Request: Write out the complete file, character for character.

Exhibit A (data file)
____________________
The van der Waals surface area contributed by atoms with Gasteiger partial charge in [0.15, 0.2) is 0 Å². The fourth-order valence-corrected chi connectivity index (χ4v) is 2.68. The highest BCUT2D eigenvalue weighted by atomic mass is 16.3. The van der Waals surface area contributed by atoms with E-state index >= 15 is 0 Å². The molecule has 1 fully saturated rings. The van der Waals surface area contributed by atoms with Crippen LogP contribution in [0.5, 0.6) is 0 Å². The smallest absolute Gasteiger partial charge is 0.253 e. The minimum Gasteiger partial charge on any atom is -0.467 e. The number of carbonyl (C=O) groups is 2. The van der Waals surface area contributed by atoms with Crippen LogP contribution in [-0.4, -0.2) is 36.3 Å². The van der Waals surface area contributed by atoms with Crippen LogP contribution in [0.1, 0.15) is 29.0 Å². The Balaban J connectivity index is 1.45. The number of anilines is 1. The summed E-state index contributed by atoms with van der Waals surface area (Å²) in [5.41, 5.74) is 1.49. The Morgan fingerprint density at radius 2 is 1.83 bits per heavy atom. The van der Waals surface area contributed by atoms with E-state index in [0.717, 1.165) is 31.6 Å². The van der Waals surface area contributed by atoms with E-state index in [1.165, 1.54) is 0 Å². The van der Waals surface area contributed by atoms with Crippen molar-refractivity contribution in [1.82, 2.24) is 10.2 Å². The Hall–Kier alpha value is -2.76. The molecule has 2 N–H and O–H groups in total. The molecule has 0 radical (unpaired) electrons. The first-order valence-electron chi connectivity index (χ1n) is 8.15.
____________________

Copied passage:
The van der Waals surface area contributed by atoms with Gasteiger partial charge in [0.15, 0.2) is 0 Å². The fourth-order valence-corrected chi connectivity index (χ4v) is 2.68. The highest BCUT2D eigenvalue weighted by atomic mass is 16.3. The van der Waals surface area contributed by atoms with E-state index >= 15 is 0 Å². The molecule has 1 fully saturated rings. The van der Waals surface area contributed by atoms with Crippen LogP contribution in [0.5, 0.6) is 0 Å². The smallest absolute Gasteiger partial charge is 0.253 e. The minimum Gasteiger partial charge on any atom is -0.467 e. The number of carbonyl (C=O) groups is 2. The van der Waals surface area contributed by atoms with Crippen LogP contribution in [-0.4, -0.2) is 36.3 Å². The van der Waals surface area contributed by atoms with Crippen LogP contribution in [0.1, 0.15) is 29.0 Å². The Balaban J connectivity index is 1.45. The number of anilines is 1. The summed E-state index contributed by atoms with van der Waals surface area (Å²) in [5.41, 5.74) is 1.49. The Morgan fingerprint density at radius 2 is 1.83 bits per heavy atom. The van der Waals surface area contributed by atoms with E-state index in [0.717, 1.165) is 31.6 Å². The van der Waals surface area contributed by atoms with E-state index in [1.165, 1.54) is 0 Å². The van der Waals surface area contributed by atoms with Crippen molar-refractivity contribution in [1.82, 2.24) is 10.2 Å². The Hall–Kier alpha value is -2.76. The molecule has 2 N–H and O–H groups in total. The molecule has 0 radical (unpaired) electrons. The first-order valence-electron chi connectivity index (χ1n) is 8.15.